Floor to ceiling windows at Roka Dubai reveal views of Dubai's skyline
Roka Dubai is located in the Burj Khalifa district of Dubai

Roka Dubai Restaurant Review

Sultry and sophisticated, Roka Dubai easily tops our list of favourite restaurants for right now. The Sandpit was lucky enough to be invited to the opening night, just hours before Dubai locked down for two months, and the memory of the crispy prawn sushi and black cod kept us going through those long, lonely nights of dining at home. Suffice to say we were among the first through the doors as the restaurant re-opened for business.

Where is it?

Roka Dubai is located in The Opus, a slinky, curvaceous building designed by world-famous architect Dame Zaha Hadid, in the heart of Dubai’s Burj Khalifa district. You enter through an anonymous door, and immediately ascend up to the first floor. The buzz builds as you enter the spacious dining room, designed to put the chefs centre stage. Flames from the robatayaki charcoal fires lend energetic elan to the space, occasionally dragging the eye away from the glittering cityscape that takes up one wall.

A rebellious Japanese lovechild?

The brainchild of Zuma founder Rainer Becker, Roka Dubai could be described as the rebellious lovechild of the original izakaya-style eatery. Certainly it has a more youthful vibe; the waiting staff are charismatic and friendly, and the cocktails are colourful and ironically served in expressive Tiki mugs. But the music is too quiet to make it a party destination, and the city’s see-and-be-seen clientèle are yet to descend en masse. Perhaps we should blame the pandemic for the slightly muted mood.

And in many ways, who cares about the tunes, because what Roka Dubai really nails is the food. Every mouthful makes you “Mmmm!”. We found ourselves nodding at each other enthusiastically as we chewed, and frequently closed our eyes to focus on the flavours.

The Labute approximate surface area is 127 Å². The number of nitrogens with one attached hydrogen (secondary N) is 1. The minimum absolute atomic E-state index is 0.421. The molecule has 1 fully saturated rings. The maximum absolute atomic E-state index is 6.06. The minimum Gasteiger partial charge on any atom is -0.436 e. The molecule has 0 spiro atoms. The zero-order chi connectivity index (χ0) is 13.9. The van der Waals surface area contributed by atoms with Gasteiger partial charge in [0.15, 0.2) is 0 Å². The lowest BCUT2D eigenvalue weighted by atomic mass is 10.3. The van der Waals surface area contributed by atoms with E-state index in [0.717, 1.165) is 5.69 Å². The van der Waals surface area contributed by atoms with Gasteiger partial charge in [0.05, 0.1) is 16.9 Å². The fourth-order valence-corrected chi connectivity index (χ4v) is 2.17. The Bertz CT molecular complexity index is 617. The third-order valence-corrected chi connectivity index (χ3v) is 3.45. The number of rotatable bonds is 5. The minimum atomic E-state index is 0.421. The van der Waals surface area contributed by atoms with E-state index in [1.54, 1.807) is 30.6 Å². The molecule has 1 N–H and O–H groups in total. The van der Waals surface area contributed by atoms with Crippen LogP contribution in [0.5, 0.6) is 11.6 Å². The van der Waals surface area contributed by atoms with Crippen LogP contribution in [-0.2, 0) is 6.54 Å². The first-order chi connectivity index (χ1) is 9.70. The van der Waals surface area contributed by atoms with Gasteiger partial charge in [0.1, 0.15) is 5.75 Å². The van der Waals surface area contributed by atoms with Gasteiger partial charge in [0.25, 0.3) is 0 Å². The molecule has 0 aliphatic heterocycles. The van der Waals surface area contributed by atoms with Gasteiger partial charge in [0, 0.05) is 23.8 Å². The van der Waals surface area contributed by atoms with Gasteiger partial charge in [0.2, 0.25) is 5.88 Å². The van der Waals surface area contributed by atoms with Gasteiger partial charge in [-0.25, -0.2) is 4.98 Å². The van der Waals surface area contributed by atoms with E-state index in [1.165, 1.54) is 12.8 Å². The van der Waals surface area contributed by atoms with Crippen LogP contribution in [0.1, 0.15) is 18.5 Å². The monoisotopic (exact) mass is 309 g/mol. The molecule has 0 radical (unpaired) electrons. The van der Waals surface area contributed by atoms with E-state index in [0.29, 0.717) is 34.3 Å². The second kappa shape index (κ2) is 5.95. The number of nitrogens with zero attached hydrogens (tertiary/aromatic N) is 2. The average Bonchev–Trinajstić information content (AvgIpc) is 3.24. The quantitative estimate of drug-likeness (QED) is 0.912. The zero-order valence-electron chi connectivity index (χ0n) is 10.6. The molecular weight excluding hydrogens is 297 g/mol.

So what should you order?

Start with the signature ‘Kampachi yellowtail sashimi with yuzu-truffle dressing‘, and then try the ‘kinoko no kamameshi‘ rice hotpot with Japanese mushrooms, mountain vegetables and shaved truffle; a wonderful, warming dish that tastes and feels like a hug from your favourite fat Japanese aunt (even if you haven’t got one). The Sandpit also loved the crunchy freshness of the ‘iceberg salad no wafu’ with caramelised onion dressing, the creamy mouth-feel of the ‘bekudopoteto’ baked potato with yuzu cream and spring onion, and the stridently flavoured ‘gyuhireniku no pirikara yakiniku’ beef fillet with chilli, ginger and spring onion.

Be sure to leave space for desert because they’re all astonishing, in particular the ‘sumi fuumi no kokonattsu tamago’, a robata smoked coconut parfait with passion fruit, raspberry and lychee, which we chose on the exemplary recommendation of our waiter.

How much?

Further good news arrives with the bill. It’s certainly not a cheap night out, but the prices aren’t as eye-watering as Zuma, and the food is worth every, single dirham. Plus if you’re on a budget, don’t miss the Business Lunch, which is AED 115 per person.

The Sandpit Blog Restaurant Review

  • Food: 5/5
  • Ambience: 3/5 (But: Covid)
  • Value: 5/5

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